A science-fiction romance steeped in mystery and despair, Never Let Me Go is probably best approached with little to no advance information or expectations, which is the same way the film’s characters experience their lives. We first meet the protagonists as pre-teen students in a well-appointed British boarding school in 1978, where they’re engaged in the usual business of clique-building and innocent boyfriend/girlfriend games. Then a new teacher arrives and tells them all a secret about who they are and why they’re there. Jump ahead to 1985, where three of the classmates—played by Andrew Garfield, Keira Knightley, and the film’s narrator, Carey Mulligan—are living on a collective farm, and enduring the petty jealousies and spite of a garden-variety love triangle. Jump ahead again, to 1994, and the three old friends are still dealing with the ramifications of their shared past.
Never Let Me Go was directed by Mark Romanek and adapted by screenwriter Alex Garland from a novel by Kazuo Ishiguro, and it’s a more-than-game effort to put across some emotionally tricky material. Romanek and Garland are dealing with characters who’ve grown up sheltered, so they try to replicate that mindset in the viewers by maintaining a measured, reserved tone that often comes off as too rigid. Then, when they need to punch home Ishiguro’s points about the lingering effects of childhood, they do so a little too hard. The movie is uneven, largely because it’s trying something unusual and ambitious.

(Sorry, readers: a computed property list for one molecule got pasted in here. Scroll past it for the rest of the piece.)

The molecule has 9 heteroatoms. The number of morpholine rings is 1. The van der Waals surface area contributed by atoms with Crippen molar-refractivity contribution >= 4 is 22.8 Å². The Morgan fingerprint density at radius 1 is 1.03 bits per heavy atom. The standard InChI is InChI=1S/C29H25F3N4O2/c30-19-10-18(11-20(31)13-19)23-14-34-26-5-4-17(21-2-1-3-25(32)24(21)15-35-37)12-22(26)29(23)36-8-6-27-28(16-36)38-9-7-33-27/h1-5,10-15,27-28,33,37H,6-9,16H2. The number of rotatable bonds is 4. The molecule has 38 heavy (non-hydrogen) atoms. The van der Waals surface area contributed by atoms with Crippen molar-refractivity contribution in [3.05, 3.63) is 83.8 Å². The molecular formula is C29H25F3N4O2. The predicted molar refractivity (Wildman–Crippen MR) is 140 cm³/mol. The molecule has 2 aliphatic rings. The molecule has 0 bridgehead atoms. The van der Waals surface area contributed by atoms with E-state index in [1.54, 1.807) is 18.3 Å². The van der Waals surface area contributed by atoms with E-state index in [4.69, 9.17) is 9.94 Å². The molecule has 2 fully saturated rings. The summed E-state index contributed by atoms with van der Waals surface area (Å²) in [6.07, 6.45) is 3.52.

But that unusual ambition also makes it deeply moving. The fantasy elements are woven into a powerful story, all about how people reflect on their lives, and about what makes those lives meaningful. Like all of us, Garfield, Knightley, and Mulligan grapple with the common confusion of their upbringing, seeking explanations for the lies and rumors that defined who they became.